There is a great difference in excellency, usefulness, and comfort between people of clear, digested knowledge, and confused, undigested apprehensions. -Richard Baxter

Archive for theology

staying untied

should you ever marry?  isn’t it too much of a minefield?  haven’t we seen enough relational and familial carnage to look at marriage with deep suspicion?

Mike Bullmore has a few things to say on the matter. It’s one sermon in a series found here.

the beautiful counter-intuitiveness of the gospel

the most expensive expression of forgiveness continues to put and end to a devastating cycle of violence and retribution.  Where does one gather the resources to be able to forgive without simply denying the pain of what’s been lost?  Read here.

let our forbear in the faith bear his soul to you this summer

Cynthia Nielsen is leading a summer study on St. Augustine’s Confessions on tuesday nights.  Cynthia brings, to put it mildly, a depth of insight into our forbear in the faith.  Click here if you’d like more information on the study.

means test

The LORD has strident words for Israel (the Northern Kingdom) through Hosea, but, at least in 1:7, the words for Judah (the Southern Kingdom) were conciliatory: mercy would still come Judah’s way in the way of deliverance from external forces. But the promise of deliverance would be, the LORD says, through unconventional means. Not by military prowess would Judah escape the imperialistic aspirations of Assyria.

It may be trying too hard to make a principle of a slight phrase, but I think there’s something to learning to trust God through unconventional means of accomplishing His purposes. Read the rest of this entry »

Advent musing, II

if you’re looking for reasons why to make time for preparing and participating in the Lord’s Table, here’s my take on how the observance of Advent almost requires it.

Do you remember ever reading the play by Samuel Beckett entitled Waiting for Godot? It’s the story of two hapless nobodies waiting for one who ends up never coming. The play ends where it begins, on a broad plain by a dead tree, and the scene never changes. And at play’s end, we are left not in admiration of these two poor sops’ patience, but in pity of their willingness to wait for what seems will never come. Read the rest of this entry »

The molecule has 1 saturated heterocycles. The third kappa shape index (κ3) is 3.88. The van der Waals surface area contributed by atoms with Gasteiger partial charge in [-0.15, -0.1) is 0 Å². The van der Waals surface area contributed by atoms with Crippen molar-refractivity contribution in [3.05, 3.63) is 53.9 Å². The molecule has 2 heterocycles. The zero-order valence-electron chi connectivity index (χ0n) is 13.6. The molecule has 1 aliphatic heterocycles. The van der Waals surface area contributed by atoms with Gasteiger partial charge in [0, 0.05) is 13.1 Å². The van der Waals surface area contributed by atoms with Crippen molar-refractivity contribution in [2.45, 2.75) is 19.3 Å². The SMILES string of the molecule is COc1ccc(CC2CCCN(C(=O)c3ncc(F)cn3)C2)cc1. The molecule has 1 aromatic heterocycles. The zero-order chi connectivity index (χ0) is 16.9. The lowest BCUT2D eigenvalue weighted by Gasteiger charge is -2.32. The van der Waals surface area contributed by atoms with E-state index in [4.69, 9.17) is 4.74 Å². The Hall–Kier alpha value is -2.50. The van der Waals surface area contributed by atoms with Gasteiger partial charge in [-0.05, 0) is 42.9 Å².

the fruit of the Spirit and its implications for marriage

They are now Mr. and Mrs. Brian Black (and, at their request, I presented them as Mr. and Mrs. Married-Filing-Jointly in a nod to their common profession of corporate tax), and they married last weekend.  They picked the text. I tried to link its implications to marriage.  The English Puritan, John Owen, said that no sermon (or wedding homily, for that matter) is fit for others until it has been preached to the preacher, himself.  I’m reading it again for my sake this morning.


22 But the fruit of the Spirit is love, joy, peace, patience, kindness, goodness, faithfulness, 23 gentleness, and self control, against such things there is no law.  24 And those who belong to Christ Jesus have crucified the flesh in its passions and desires. 25 If we live by the Spirit, let us also walk by the Spirit. 26  Let us not become conceited, provoking one another, envying one another.

If you happened to be at the base of Mt Rainier or somewhere in the Himalayas, and you saw a man preparing to climb to the summit of either, outfitted only with a single rope and a granola bar, you might think for a moment that this man was brave and tenacious.